Some time later, when I began 12-step recovery, “ba-asher hu sham” was aleady “programmed” in me, and I took it even deeper, into my daily recovery process, where it fruited by giving me endless hope and self-acceptance. Shortly thereafter, I adopted it into my extended meditation on laying tefillin, and it is literally alive and active within me every single day. On Shabbat and holidays I often do the meditation even without the tefillin, because it is so “juicy”! Thank you so much for your lasting gifts of the heart and soul.
As an afterthought: Communicating with you around your conducting my grandmother’s 2010 funeral was such an inspiring thing because I was able to realize how you used speeh and language and intention to make me and my family feel better, to feel acknowledged with your compassion and attention and care. And I’ve started to think that part of the beauty and depth of your words is the place of caring connection that they’re coming from, like maybe the old song: “‘Tain’t What You Do It’s The Way That You Do It; ‘Tain’t What You Say It’s The Way That You Say It.” There are precious few people in my experience who live and speak this way; you seem to be one of them. As the late Rabbi Albert Lewis (as made famous by Mitch Alboum) might have said, perhaps this is your glory.
By: David Schwartz
Dear Jehiel, We thank you and Sylvia for being a part of our lives. You inspire us by your example. You have made many passages in our lives more meaningful by your presence. We are privileged to call you our Rabbi and our friend. We embrace you both.
By: Ruth and Aaron Bernstein
Jehiel entertains at the Lebersfeld-Orenstein Yom Kippur break fast, a tradition that has lasted for 40 years and counting.
I have known Rabbi & his family ever since he arrived in South Orange. One of the first times he engaged me, he asked that I perform the Cohen function at a pidyon ben. While he could not preside at my wedding ceremony, Sylvia and he attended and he was on the bimah at Beth El for the Bar Mitzvahs of Debbi’s and my three sons. He delivered moving eulogies when my parents passed away. I especially enjoyed sharing the bimah with Rabbi the one year I served as president. Sylvia, Rabbi, their children and extended family have been such an important part of our lives. No one deserves a happier birthday than Jehiel. With love from Debbi, Jason & Illana, Daniel & Allison, Brian & Lana and Max.
By: Max & Debbi Lebersfeld
Dear Rabbi Orenstein,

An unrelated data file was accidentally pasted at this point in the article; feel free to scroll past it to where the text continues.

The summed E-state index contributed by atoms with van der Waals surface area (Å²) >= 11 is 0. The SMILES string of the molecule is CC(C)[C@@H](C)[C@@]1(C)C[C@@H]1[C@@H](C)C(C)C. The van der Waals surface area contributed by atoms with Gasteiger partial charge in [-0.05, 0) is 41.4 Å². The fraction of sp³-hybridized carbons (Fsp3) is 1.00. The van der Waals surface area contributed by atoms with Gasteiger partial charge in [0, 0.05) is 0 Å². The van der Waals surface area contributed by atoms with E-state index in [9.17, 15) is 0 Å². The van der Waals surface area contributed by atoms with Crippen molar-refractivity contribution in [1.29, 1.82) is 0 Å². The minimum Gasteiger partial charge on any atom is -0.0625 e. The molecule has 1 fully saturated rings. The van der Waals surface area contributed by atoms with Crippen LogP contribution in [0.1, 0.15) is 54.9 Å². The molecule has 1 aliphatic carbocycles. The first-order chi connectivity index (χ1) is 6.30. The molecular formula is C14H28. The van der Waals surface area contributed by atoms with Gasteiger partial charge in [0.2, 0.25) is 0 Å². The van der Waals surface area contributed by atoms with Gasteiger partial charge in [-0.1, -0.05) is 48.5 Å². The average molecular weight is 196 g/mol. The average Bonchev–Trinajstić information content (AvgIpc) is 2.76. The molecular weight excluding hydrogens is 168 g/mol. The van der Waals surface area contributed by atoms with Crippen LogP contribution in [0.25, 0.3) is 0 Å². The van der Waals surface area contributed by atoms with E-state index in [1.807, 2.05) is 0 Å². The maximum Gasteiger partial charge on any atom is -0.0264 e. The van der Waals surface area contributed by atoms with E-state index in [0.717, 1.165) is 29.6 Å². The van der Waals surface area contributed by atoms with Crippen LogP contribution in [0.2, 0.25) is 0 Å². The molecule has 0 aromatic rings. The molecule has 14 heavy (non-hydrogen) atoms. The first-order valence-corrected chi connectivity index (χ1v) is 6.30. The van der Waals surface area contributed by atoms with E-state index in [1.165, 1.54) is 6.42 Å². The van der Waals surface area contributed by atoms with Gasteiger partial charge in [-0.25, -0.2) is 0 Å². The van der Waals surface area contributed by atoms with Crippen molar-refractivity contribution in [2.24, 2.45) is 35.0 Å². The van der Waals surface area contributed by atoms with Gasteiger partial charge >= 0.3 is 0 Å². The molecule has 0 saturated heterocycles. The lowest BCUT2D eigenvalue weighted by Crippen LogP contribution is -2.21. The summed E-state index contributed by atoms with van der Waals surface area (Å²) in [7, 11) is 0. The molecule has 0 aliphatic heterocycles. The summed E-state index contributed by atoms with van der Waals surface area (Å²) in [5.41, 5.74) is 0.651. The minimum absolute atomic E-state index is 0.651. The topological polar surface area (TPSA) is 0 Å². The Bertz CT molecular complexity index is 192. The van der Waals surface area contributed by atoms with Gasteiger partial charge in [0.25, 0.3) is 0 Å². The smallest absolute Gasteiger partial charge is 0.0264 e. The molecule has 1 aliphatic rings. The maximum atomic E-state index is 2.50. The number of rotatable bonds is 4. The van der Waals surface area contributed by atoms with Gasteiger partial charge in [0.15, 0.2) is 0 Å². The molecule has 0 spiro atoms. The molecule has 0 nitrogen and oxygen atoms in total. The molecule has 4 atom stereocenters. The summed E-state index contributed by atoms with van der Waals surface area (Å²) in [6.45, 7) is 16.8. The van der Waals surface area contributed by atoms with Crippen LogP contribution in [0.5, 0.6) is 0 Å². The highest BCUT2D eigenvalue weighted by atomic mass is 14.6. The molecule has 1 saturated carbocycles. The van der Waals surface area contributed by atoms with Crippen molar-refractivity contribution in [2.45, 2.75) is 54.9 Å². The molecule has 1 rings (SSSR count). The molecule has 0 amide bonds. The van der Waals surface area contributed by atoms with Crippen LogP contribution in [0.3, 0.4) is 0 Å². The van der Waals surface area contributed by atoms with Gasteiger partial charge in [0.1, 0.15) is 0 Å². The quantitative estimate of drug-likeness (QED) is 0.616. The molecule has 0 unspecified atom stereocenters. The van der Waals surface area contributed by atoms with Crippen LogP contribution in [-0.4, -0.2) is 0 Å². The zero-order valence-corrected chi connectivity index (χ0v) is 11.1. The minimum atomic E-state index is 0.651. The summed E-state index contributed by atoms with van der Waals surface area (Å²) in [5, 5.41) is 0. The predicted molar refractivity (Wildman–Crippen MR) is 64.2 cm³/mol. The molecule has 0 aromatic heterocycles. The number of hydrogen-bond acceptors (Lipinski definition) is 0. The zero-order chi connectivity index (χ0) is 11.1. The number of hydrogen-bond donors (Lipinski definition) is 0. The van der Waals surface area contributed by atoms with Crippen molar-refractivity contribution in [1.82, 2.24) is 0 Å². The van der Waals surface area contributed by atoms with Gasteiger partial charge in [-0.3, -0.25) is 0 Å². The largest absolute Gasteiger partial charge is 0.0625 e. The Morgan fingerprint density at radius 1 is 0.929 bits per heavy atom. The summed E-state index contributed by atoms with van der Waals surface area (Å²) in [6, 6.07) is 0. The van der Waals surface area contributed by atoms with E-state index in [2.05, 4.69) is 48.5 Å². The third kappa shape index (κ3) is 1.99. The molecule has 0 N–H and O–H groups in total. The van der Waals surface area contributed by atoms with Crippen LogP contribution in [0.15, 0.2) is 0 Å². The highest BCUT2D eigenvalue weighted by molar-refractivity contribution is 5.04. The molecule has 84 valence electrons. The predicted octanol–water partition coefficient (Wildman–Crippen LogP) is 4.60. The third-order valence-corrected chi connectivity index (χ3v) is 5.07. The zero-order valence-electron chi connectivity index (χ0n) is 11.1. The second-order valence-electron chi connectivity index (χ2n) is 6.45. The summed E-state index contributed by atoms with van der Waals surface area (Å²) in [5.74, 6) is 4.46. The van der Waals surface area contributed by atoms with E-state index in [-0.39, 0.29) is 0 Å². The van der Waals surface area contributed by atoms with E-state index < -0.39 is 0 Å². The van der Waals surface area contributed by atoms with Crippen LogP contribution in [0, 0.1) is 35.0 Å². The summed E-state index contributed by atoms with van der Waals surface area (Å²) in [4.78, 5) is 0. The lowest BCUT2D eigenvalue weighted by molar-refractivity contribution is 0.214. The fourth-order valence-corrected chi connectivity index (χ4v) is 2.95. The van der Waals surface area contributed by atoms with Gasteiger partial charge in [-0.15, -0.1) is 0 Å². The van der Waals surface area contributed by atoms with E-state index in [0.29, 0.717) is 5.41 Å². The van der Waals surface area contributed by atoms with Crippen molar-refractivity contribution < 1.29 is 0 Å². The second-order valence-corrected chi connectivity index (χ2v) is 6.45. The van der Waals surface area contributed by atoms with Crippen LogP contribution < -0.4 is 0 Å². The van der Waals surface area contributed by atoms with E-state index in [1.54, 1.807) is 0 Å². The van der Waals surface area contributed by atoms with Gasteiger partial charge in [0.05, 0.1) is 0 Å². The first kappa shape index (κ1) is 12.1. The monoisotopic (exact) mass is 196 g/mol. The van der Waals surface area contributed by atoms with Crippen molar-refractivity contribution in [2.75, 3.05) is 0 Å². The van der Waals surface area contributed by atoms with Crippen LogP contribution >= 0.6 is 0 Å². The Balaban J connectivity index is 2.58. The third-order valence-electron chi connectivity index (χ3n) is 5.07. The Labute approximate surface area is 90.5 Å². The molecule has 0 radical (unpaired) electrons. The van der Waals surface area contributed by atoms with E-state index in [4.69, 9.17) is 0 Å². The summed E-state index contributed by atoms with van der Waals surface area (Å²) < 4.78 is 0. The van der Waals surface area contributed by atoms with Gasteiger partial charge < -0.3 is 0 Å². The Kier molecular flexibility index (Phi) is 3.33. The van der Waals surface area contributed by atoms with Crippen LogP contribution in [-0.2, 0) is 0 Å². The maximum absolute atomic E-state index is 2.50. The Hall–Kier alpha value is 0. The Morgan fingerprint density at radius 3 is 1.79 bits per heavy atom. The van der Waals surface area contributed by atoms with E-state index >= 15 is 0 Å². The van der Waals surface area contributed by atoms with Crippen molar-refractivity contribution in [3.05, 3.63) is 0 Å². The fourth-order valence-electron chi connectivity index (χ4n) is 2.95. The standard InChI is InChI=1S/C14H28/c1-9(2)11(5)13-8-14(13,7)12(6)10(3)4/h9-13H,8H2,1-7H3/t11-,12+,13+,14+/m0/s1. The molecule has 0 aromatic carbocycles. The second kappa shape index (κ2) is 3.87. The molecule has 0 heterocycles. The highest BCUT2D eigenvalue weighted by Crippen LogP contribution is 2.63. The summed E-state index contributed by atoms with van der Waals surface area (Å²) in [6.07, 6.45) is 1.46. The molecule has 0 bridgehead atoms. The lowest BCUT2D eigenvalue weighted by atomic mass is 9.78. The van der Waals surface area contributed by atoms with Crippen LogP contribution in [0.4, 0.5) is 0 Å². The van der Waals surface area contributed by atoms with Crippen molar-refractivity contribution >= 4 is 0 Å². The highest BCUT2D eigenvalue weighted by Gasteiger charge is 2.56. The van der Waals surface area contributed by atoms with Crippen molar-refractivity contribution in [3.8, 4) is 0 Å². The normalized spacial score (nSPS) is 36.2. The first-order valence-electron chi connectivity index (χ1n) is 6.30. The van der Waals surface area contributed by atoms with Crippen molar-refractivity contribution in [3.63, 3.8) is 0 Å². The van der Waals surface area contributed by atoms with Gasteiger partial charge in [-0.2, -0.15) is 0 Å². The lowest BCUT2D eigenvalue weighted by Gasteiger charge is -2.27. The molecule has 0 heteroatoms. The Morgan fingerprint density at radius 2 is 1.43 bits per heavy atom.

There is little the Sender family can add to all the accolades posted. Like all who have had the privilege and pleasure of knowing you, we have learned from you, laughed with you, looked up to you — but not too far up, because despite your learning and accomplishments, you were never separate from us, your congregation. To our children, you are their rabbi — and the image of what a congregational rabbi can be. You are also the rabbi who lead us on our first trip to Israel. We owe so much to you! Happy Birthday, and refuah shlemah.
With love, Marianne, Stuart, Rachel, Josh, Michael and Ben Sender
By: Marianne & Stuart Sender
Hi Rabbi Orenstein,
I was sorry to read in the Jewish News of your affliction but think this is a wonderful way to honor you on your 77th Birthday. As you might recall, I taught at SSDS in West Orange many years ago. I still recall how well you listened to what I told you prior to my wedding about myself and my beliefs and how you wove it into your words to me.
I am still a teacher but I also work at Overlook Hospital in their Palliative Care department. If I can be of any assistance, please do not hesitate to contact me. As Gemilut Hasidim, I visit the sick and try to bring comfort or at least some distraction.
I wish you a happy birthday surrounded by your loving family.
By: Debra Tambor
Rabbi Jehiel Orenstein is the paradigm of what a Rabbi should be. He is a man of exceptional intelligence, wit and wisdom with great sensitivity and compassion. Rabbi Orenstein has the most extraordinary sense of his self-worth, which makes him the perfect pulpit Rabbi. A man of such self-confidence and such a sense of the love and respect Congregation Beth El has for him that he could always comfortably welcome the best voices and the best scholars to share his bema. And he shared his bema with pride, respect and love because of his love for his congregation.
Happy birthday Rabbi.
With love, admiration and respect.
Marion and Murray Mohl